Elisheva: challenging the patriarchal structure with her mixed feelings. Parashat Va’era

Early in the sidra is a partial genealogy, which leads us rapidly to the Levitical line. A genealogy of the Levites takes us from Levi through Kohat to Amram father of Aaron and Moses. Unusually, three women are named in this genealogy:

Amram married Yocheved the sister of his father, and she gave birth to Aaron and Moses (Miriam is not mentioned here).

Aaron married Elisheva, the daughter of Amminadav, the sister of Nachshon; and she bore him Nadav and Avihu, Eleazar and Itamar.

Eleazar Aaron’s son took him one of the daughters of Putiel to wife; and she bore him Pinchas.

It is unusual for the wives to be named in these genealogies and so we must explore this further to see what Torah is trying to tell us.   Amram and Yocheved are nephew and aunt –both descendants of Levi, so Aaron and Moses are, so to speak, doubly Levitical.

It is not clear who Putiel is – he appears only here. Nor do we know how many daughters he had, or the names of any of them.

But Elisheva is given a much fuller ‘yichus’ – she is the daughter of Amminadav, the sister of Nachshon and we know from later in bible that her tribe therefore is that of Judah.  Not much is known of Amminadav, but Nachshon features further in text and tradition.  We learn in the book of Numbers that under God’s instruction, Nachshon ben Amminadav was appointed by Moses as ‘Nasi’, leader/prince of the Tribe of Judah (Num. 1:7), to stand with Moses and to help him lead the people.  We can also see that through Boaz he will be a direct ancestor to King David; and curiously he sits exactly half way in the biblical genealogy that leads directly from Judah to David.

Because of his descent from Judah and his many regal descendants, Nachshon is praised in the rabbinic literature. Most famously – even though the biblical text does not mention him there – he is said to have shown real faith at the Reed Sea. The Israelites having left Egypt after the final plague, found themselves trapped. In front of them was the water and behind them the furious pursuing army. They complained bitterly to Moses asking why he had brought them there only to die in the wilderness.  And while they were standing there, each one angrily refusing to go further, and while Moses was praying to God for help, Nachshon ben Amminadav jumped into the water and when it reached his nostrils, the waters parted. (BT Sotah 36a; Mechilta Beshalach)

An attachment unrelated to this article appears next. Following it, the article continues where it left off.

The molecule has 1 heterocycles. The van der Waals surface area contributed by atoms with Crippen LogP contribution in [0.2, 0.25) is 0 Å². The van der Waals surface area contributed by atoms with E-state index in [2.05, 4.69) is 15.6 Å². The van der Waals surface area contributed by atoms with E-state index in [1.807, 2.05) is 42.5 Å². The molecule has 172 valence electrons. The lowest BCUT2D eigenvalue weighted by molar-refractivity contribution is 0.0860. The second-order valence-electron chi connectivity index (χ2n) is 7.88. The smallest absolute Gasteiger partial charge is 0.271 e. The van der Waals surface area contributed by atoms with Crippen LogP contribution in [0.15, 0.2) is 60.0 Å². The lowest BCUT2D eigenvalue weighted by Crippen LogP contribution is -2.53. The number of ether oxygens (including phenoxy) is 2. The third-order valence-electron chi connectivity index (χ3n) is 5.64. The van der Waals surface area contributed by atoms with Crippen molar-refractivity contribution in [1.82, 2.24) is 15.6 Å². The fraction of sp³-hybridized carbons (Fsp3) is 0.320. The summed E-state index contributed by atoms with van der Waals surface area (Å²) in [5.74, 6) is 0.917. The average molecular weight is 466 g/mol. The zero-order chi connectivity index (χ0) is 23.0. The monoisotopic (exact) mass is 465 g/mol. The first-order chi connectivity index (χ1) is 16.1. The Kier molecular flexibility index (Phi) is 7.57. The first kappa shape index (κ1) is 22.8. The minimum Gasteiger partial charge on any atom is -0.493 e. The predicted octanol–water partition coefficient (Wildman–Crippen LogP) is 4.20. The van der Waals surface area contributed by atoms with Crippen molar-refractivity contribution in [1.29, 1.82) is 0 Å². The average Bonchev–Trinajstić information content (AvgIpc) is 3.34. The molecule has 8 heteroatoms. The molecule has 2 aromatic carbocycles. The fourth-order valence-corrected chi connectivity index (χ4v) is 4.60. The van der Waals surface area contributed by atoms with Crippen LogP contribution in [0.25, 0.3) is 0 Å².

This is the brother of Elisheva, a man apparently of great qualities – and as Elisheva is introduced to us as his sister – an unnecessary addition in the generational genealogy- it is assumed that something else is being alluded to here beyond the blood relationship. Elisheva brings into the Priestly line that will descend from her and Aaron the qualities of leadership embodied by her own family which will provide the Royal line.

Elisheva will give birth to the four sons of Aaron, two of whom, Nadav and Avihu, will suffer a terrible and violent death shortly after being inducted into the priesthood. The other two will continue the hereditary line of the Cohanim – the Jewish priests.   She is, with Aaron, the root of the priestly tradition. And she also brings together the two formal leadership roles within the biblical tradition – she brings the royal line of Judah which is already generations old, (Judah having been blessed by Jacob on his deathbed as being the Royal line), together with the brand new line of hereditary priesthood.

Elisheva is understood in tradition to be a woman who had reason for great pride and joy by virtue of her relationships to male leaders:  The Talmud (Zevachim 102a) tells us that on the day of the inauguration of the Mishkan “Elisheva had five additional joys over other daughters of Israel. She was the sister-in-law of the king (Moses), the wife of the High Priest (Aaron), her son (Elazar) was the segan (deputy high priest), her grandson (Pinchas) was anointed for war, and her brother (Nachshon) was a prince of the tribe of Judah [and the first of the twelve tribal leaders to make a gift offering for the inauguration]  One can add to this list that it was Betzalel ben Hur her nephew  of the tribe of Judah, who was the architect appointed by God to build the Mishkan.